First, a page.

State of the 2018 F1 season — the backmarkers
Formula One desperately needed a breather after its chaotic six-races-in-eight-weekends close to the first half of the season, and the August midseason break is providing an ideal opportunity to take stock of the first 12 rounds.
The 2018 season to date has been delightfully unpredictable for the most part, and though the competitive picture has become progressively clearer now we’re past the calendar’s halfway mark, the nine remaining races afford teams and drivers the time to turn the tables on their rivals.
But at the midseason break which teams and drivers are performing strongest and which have work still to do?
Williams — 10th, 4 points
Lance Stroll: 18th, 4 points
Sergey Sirotkin: 20th, 0 points
The time in 2016 Williams was fourth in the constructors standings. Last year it was fifth. The team’s slide down the competitive order has been as rapid as it has been uncontrollable.
Williams has lost staff in the process, in particular chief designed Ed Wood and aerodynamics head Dirk de Beer. Chief technical officer Paddy Lowe is now under pressure, and after the British Grand Prix he admitted this returning the team to health was the toughest challenge of his career.
It’s difficult to pick a nadir of the season to date, but the withdrawal of both cars from the grid in Silverstone to start them in the pit lane — necessary because the team was forced to change both rear wings, which were causing “catastrophic” aerodynamic problems that caused both drivers to spin off in qualifying — is surely a frontrunner and indicative of the team’s challenges.
It’s bad news for Lance Stroll, who was hoping to make career progress in his sophomore season, but worse for Sergey Sirotkin, whose debut in Formula One is taking place in arguably the worst conditions for a rookie.
The second half of the year will be about learning where the team’s overhauled 2018 design went wrong ahead of changed aerodynamic regulations in 2019, but with the loss of title sponsor Martini and the almost certain loss of Stroll’s lucrative backing via his billionaire father, who invested in Force India last week, it’s difficult to believe the short-term future will be anything but bleak for this historic team.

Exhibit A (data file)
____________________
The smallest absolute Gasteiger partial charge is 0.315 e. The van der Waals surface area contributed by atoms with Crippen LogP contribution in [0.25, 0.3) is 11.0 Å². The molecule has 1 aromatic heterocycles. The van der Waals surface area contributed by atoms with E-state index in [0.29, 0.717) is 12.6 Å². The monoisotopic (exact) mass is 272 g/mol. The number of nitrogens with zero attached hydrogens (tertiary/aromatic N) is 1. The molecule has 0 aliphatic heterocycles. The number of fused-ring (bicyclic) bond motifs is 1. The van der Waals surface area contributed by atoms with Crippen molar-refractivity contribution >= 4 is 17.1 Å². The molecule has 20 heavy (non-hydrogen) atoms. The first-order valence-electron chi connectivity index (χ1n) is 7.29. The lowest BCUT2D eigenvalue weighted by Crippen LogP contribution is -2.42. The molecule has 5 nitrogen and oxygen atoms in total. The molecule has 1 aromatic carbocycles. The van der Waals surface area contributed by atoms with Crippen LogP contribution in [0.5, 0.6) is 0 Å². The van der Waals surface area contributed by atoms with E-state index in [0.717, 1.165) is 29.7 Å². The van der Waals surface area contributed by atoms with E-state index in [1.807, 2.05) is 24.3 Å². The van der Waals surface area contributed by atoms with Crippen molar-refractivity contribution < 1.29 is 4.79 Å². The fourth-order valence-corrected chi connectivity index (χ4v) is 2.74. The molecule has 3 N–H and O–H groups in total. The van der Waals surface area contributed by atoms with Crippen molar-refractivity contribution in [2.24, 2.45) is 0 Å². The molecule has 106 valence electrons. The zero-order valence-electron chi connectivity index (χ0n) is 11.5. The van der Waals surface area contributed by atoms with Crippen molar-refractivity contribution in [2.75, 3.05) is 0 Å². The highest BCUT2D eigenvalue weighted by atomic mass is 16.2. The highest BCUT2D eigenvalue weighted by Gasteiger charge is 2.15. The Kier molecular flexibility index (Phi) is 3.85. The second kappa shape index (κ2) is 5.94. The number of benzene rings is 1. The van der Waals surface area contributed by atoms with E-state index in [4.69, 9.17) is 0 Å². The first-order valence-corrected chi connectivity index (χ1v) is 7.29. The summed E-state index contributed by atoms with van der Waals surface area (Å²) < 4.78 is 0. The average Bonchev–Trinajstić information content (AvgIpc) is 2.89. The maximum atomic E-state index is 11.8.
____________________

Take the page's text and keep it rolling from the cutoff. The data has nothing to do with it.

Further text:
Sauber — 9th, 18 points
Charles Leclerc: 15th, 13 points
Marcus Ericsson: 17th, 5 points
In a season of surprises, Sauber’s resurgence has perhaps been the most unexpected.
The team replaced principal Monisha Kaltenborn with Frederic Vasseur in a tumultuous 2017, but the Frenchman’s decision to tear up a 2018 Honda engine contract in favour of forging closer ties with Ferrari has proved inspired.
Those Italian bonds led to a technical and commercial partnership with Alfa Romeo, which came with Ferrari junior Charles Leclerc and, later, Ferrari chief designer Simone Resta, who is now Sauber’s technical director.
But as much as the team’s competitive growth has been a good news story for Formula One, rookie Charles Leclerc’s form has been most impressive.
Some technical and mental tweaks after a rocky opening three rounds in which he was bettered by teammate Marcus Ericsson have delivered the Monegasque driver a commanding upper hand, including five points-scoring finishes in six weekends from April to July.
Leclerc, the reigning Formula Two champion, has done so well that he remains in the frame to replace Kimi Raikkonen at Ferrari in 2019, though the death of Sergio Marchionne may delay this plan.
Sauber stopped developing its car in July, switching its full focus to 2019. Moving up the grid will therefore be difficult this year, but next season will be a fascinating one for the independent team.
Toro Rosso — 8th, 28 points
Pierre Gasly: 13th, 26 points
Brendon Hartley: 19th, 2 points
Toro Rosso has been the least consistent team in the sport, seesawing dramatically between best-of-the-rest performances and painfully slow weekends.
Its fledgling partnership with Honda has been part of, but not all of, the cause. The team believes the Honda power unit is approximately on par with Renault, but there’s no getting around the fact it remains the least reliable, with Toro Rosso using 179 per cent more Honda parts than Red Bull Racing has used Renault bits.
Adding complication to the team’s development is technical director James Key’s pending defection to McLaren. Toro Rosso maintains the highly rated Englishman is on a long-term contract, but Woking is seeking to negotiate an early release.
Pierre Gasly has easily had the run of the team so far this season, scoring lucrative fourth, seventh and sixth-place finishes in Bahrain, Monaco and Hungary to deliver the lion’s share of Toro Rosso’s points total and put himself in the frame to replace Daniel Ricciardo at Red Bull Racing.
Teammate Brendon Hartley, on the other hand, has struggled in his transition from the World Endurance Championship to Formula One, with Pirelli’s tyres in particular causing him grief.
Red Bull has been looking to replace him since May, but the Kiwi is fortunate the Red Bull Junior Team has no ready candidates. This fact allied to a strong end of the season and Gasly’s possible promotion may yet earn him an unlikely second chance.
On the cusp of the backmarkers is seventh-placed McLaren. Though the Woking-based team is 24 points up the road from Toro Rosso and only seven points behind Force India in sixth, its early points-scoring form has slumped away since the opening fly-away rounds, leaving it likely to languish in a no-man’s land between the midfield and the back of the pack on the championship table.
Check back for a midseason stocktake of McLaren’s season, along with that of Force India, Haas and Renault, on Thursday.